ubmslateRN-logo-ubm

RN Mobile Menu

Search form

Topics:

Sjögren's Syndrome

Cold fingers? Is it primary or secondary Raynaud’s?

Raynaud’s phenomenon affects up to 5% of the general population, but for 37% of patients, it leads to connective tissue disease. In this slideshow, we compare primary and secondary Raynaud’s.  (Raynaud’s phenomenon, ©Twinschoice/Shutterstock.com)

Sjögren's Syndrome

©AndreyPopov/Shutterstock.com

The American College of Rheumatology and the European League Against Rheumatism have published an international set of classification criteria for primary Sjögren's syndrome.

©PhuShutter/Shutterstock.com

The Rheumatology Journal Club resumes its Twitter chat series this week with a focus on rheumatological immune-related adverse events in immunotherapy.

©AndreyPopov/Shutterstock.com

Clinicians should pay more attention to neurological signs in patients with high-activity primary Sjogren’s Syndrome or those with prior neurological involvements.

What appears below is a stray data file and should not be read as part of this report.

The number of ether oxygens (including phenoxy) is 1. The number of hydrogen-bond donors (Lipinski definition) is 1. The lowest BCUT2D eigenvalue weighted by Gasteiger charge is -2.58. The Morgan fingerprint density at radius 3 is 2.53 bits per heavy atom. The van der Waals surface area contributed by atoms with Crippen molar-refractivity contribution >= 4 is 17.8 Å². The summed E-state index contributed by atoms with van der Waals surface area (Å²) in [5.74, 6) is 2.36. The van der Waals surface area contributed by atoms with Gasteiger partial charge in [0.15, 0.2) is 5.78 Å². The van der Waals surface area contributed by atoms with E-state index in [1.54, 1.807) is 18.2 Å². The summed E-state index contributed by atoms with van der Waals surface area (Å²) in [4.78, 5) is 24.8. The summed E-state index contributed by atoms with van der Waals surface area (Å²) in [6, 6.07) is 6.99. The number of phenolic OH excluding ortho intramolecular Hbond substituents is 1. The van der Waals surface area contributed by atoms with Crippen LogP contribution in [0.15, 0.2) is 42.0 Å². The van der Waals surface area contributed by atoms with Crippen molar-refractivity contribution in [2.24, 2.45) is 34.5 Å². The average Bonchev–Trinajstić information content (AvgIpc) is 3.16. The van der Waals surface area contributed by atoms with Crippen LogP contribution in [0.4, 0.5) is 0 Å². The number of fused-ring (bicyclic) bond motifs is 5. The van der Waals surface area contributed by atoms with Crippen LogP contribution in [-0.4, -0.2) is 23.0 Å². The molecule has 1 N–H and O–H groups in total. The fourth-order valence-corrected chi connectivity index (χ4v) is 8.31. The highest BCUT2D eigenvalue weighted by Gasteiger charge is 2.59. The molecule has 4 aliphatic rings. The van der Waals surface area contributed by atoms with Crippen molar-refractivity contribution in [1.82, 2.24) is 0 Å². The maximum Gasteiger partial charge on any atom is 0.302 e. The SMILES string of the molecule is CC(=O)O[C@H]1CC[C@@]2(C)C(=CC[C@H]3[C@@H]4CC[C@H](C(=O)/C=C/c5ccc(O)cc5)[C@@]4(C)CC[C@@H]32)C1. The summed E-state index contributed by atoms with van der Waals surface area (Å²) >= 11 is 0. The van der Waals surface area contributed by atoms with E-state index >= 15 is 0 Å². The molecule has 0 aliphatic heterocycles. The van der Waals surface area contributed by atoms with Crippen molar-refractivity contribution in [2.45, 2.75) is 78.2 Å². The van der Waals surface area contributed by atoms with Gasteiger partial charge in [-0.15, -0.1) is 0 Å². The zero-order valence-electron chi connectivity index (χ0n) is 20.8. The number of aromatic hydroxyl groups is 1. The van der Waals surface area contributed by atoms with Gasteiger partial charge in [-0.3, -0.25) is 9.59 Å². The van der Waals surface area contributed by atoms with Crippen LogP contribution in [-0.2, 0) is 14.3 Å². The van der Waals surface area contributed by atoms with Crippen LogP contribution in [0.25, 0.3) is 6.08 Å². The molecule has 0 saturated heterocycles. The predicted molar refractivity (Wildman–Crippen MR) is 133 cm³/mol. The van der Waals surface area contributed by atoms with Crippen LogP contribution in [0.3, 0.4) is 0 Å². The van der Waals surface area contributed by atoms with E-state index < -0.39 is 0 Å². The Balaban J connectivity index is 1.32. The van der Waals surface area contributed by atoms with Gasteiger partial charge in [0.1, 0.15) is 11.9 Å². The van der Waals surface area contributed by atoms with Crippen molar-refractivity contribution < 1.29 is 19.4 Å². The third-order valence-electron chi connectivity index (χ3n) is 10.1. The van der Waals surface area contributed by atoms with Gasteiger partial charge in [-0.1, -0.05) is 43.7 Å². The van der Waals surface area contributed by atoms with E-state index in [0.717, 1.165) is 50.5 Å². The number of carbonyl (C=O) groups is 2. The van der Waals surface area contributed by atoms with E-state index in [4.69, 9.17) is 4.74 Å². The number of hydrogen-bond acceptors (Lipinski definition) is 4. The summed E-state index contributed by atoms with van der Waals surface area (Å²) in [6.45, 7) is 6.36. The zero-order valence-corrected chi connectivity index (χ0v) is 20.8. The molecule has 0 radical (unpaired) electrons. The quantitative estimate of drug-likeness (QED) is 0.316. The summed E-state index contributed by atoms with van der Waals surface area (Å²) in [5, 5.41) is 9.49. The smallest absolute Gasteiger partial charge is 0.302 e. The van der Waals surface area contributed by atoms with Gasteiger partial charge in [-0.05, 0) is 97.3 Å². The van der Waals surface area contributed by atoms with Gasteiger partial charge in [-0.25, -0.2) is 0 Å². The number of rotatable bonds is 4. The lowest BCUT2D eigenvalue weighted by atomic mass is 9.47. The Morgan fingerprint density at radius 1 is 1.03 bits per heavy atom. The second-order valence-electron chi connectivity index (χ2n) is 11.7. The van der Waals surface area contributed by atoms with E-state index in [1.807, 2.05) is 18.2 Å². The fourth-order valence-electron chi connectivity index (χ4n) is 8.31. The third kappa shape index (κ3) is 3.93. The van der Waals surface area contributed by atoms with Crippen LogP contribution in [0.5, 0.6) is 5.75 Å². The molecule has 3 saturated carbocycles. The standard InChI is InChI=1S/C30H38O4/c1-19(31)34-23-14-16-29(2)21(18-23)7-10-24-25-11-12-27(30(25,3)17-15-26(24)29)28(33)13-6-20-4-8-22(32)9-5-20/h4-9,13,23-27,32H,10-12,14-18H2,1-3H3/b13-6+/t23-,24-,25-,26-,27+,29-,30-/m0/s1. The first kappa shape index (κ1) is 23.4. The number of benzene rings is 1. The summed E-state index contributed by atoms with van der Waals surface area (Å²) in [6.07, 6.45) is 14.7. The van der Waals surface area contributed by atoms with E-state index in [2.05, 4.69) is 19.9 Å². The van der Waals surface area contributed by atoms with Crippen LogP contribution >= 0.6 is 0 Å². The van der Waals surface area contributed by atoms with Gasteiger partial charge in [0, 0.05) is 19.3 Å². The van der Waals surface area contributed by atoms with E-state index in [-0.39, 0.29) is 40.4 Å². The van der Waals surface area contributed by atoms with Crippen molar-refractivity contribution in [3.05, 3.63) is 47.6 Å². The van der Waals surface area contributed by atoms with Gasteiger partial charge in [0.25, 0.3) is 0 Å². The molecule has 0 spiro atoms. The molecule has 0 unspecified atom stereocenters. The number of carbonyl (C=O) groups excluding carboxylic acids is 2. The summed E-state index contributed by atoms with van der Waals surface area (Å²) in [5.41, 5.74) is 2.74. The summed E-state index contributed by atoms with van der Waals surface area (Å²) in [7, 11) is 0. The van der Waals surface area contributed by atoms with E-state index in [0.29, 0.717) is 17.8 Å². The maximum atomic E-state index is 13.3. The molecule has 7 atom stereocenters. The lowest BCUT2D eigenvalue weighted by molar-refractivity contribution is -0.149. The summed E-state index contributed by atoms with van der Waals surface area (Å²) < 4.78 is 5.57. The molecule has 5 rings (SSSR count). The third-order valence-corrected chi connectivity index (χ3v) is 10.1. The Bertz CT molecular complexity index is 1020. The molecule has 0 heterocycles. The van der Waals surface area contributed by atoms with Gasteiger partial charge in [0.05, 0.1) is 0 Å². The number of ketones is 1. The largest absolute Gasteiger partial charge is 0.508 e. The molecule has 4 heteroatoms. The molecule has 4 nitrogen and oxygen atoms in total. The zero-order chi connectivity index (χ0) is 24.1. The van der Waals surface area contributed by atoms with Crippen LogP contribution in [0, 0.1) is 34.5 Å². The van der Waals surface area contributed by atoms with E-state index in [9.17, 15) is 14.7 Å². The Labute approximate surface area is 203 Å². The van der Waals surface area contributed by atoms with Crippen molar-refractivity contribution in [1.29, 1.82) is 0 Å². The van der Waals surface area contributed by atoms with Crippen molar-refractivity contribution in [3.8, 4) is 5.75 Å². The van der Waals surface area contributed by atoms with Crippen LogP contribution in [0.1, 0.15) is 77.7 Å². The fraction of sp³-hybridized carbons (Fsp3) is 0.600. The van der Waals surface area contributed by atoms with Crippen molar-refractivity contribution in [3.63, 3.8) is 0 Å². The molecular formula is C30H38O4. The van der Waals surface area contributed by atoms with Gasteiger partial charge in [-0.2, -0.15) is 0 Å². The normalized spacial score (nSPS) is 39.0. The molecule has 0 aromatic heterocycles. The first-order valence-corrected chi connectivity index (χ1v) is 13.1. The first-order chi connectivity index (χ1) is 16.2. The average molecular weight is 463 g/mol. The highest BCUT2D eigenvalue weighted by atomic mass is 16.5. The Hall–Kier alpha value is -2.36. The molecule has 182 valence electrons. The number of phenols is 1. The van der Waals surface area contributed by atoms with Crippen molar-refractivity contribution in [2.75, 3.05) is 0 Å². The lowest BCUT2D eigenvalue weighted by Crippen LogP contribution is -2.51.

©vitstudio/Shuttersstock.com

Autoantibodies against carbamylated proteins in Sjögren’s syndrome could be used as a new biomarker.

B-cells that are active in lupus may also play a role in Sjögren’s syndrome. A new study finds that the same B-cell depleter drug, belimumab (Benlysta) approved for lupus, may also benefit Sjögren’s patients.

The increased risk for venous thromoboembolism after surgery among patients with rheumatic disease appears to trace to those conditions with a clotting component. However, joint surgery in general has a high risk of this complication.

Pages

Subscribe to Sjögren's Syndrome on [sitename]

By clicking Accept, you agree to become a member of the UBM Medica Community.